Leading-Edge UTM: What C-Level Execs Need to Know

As the complexity of cloud technologies and the adoption of mobile devices on corporate networks continue to grow exponentially, keeping users and data protected from a variety of security threats is now a mission-critical undertaking. Corresponding advances in Unified Threat Management (UTM) technology gives C-level executives a variety of options for managing multi-platform threats under a single pane of glass. UTM covers more than traditional core networks and applications. These tools also push threat monitoring to the edge of your network, also covering wired and wireless connections.

Given the sophistication of UTM products on the market, you no longer need a team of security engineers to actively - yet manually - monitor network threats. Comprehensive UTM tools are available to protect all computing platforms, applications and infrastructure components under a scalable threat management umbrella. UTM can be implemented via physical UTM appliances, virtual UTM appliances, or by combining the two. UTM service subscriptions are also available from some vendors.

UTM Offers Single-console, Converged Security

The "U" in UTM refers to a unified or combined threat management approach that manages and monitors security for applications, load balancers, firewalls and antivirus, anti-spam and intrusion detection systems. Cutting-edge UTM products offer an approach that converges security capabilities for servers, desktops, laptops and mobile devices into a single physical or virtual UTM environment.

One stated goal of UTM is the ability to enforce all threat management services across any device type while uniting data within a single interface and underlying database. This unification of threat data allows for correlation of threats, the capability to monitor UTM service level agreements (SLAs) and combined reporting from a single dataset.

[Feature: 10 Top Information Security Threats for the Next Two Years ][ More: Symantec Lays Out Advanced Threat Protection Roadmap ]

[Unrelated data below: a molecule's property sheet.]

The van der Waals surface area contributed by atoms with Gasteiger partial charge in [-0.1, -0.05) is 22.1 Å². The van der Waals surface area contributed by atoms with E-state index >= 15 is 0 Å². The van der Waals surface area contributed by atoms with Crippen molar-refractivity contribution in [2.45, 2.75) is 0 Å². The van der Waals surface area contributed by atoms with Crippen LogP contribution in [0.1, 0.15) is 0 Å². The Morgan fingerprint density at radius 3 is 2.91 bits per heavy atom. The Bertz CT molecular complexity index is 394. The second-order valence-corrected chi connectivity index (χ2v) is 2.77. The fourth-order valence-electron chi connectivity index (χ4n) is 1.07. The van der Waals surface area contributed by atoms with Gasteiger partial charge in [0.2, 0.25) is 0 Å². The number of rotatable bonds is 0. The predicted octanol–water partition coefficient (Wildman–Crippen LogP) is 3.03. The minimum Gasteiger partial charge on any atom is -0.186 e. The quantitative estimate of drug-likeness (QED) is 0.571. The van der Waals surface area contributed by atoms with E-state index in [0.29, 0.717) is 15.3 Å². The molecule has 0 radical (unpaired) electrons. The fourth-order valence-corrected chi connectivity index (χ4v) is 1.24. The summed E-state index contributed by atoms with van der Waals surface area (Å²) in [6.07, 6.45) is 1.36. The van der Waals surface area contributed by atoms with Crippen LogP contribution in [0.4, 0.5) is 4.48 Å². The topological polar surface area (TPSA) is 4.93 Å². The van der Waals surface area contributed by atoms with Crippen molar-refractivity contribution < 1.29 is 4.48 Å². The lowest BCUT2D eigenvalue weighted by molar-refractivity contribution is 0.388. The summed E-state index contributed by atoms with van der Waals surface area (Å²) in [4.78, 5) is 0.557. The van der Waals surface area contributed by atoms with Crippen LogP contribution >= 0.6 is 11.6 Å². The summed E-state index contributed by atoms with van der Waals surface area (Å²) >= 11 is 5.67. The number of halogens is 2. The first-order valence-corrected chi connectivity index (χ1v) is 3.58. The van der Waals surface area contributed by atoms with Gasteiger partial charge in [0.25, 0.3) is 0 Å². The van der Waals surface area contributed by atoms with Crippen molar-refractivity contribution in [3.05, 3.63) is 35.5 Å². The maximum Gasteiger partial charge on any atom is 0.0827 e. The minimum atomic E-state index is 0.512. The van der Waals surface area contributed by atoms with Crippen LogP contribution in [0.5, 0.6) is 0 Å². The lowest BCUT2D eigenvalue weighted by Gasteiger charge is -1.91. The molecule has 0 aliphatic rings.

If your current UTM strategy relies on disparate, unintegrated software to protect different platforms, operating systems or applications, your IT department may be exposing your organization to significant increased risk. There's a chance that, when real security threats occur in your environment, your technology staff might not recognize the scope or severity of those threats because they can't easily correlate UTM activity across multiple security tools.

A single, logical view of your overall security environment and posture enables such correlation - and it promotes comprehensive, all-encompassing security policy enforcement. With that in mind, finding a solution that gives UTM protection to all your devices, networks, applications and platforms is key.

For instance, let's say you have threat management software that monitors mobile devices on your network, with a separate antivirus and anti-spam tool for managing email. If an infected attachment to an email introduces a threat that begins to adversely affect users' mobile devices, your security team might not make that correlation without integrated software covering both platforms. Integrated UTM software greatly increases the chances that concurrent threats can and will be correlated, either manually by your staff or, preferably, by the UTM software itself.

How to Deploy, Provision and Support UTM

As with any enterprise-capable software package, the ease of deploying, configuring and managing your UTM solution is a paramount consideration. For agent-based UTM solutions, look closely for the technique(s) used for distribution of the UTM agent. Avoid UTM solutions that require an explicit user action to initiate the agent installation process to fully protect computing platforms. Most users won't or can't follow such directions because they neither see nor appreciate the importance in having UTM protection on every device on the corporate network.

[ Analysis: The BYOD Mobile Security Threat Is Real ][ Also: 7 Enterprise Mobile Security Best Practices ]